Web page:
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When making a pie, you almost always have to make holes in the dough with a fork. This is called docking.

What is the exact reason for doing this? Are there kinds of pastry (puff, short crust, flaky) where this isn't necessary? Do you only need to do it when blind-baking? When you're using baking weights, does it still make a difference?

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Doughs are docked to keep them from blowing up with steam while they bake.

Thus- you only do it in applications that you don't want blown up- like blind pie crusts. Puff pastry applications, for example, you usually do want to blow up so you will get a lot of light layers.

If you are baking a pastry with a filling then the filling will keep this from happening. If you are baking blind, even with pie weights, you should dock because the weights might not weight evenly and you might still get a bubble.

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    You also do it for certains kinds of pizzas and crackers. – rfusca Mar 23 '12 at 7:18
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I can offer an example from work experience. When making flatbread, I shared this with a co-worker. We were docking the rounds to keep them from puffing up like little pillows, for this we want flat breads that are flat. Docking correctly allows for small "pillows" of air, yet the overall product does not rise much. I baked one without docking to demonstrate how that flatbread would turn into a pita. The entire thing puffs up, separating the top and bottom layer, creating a void. Once cooled, a nice pocket is there for sandwiches. I know this is not a pie answer, but I hope that the visual example helps explain why we dock.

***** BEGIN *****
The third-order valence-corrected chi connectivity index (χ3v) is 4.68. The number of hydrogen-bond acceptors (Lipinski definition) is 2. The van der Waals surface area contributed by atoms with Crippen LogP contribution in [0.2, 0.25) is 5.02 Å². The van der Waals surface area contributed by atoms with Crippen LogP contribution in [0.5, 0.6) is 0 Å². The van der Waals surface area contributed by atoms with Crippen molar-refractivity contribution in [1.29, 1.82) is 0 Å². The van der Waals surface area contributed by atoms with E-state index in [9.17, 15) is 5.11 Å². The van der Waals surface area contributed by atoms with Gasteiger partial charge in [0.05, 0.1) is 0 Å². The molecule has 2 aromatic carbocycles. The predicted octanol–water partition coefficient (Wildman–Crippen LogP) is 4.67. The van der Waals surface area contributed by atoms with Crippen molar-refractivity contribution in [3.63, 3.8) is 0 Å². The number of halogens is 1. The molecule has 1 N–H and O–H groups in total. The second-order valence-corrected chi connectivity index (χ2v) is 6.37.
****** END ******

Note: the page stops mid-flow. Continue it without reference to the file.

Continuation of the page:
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Docking is used in order to get the air bubble pockets out of the crust. Depending on when the dough was made, to the temperature of the dough itself, you can use anything to dock a pizza including your fingertips as if you are clawing at it. It is the same as edge stretching except you are putting holes in the dough to release air and gases.

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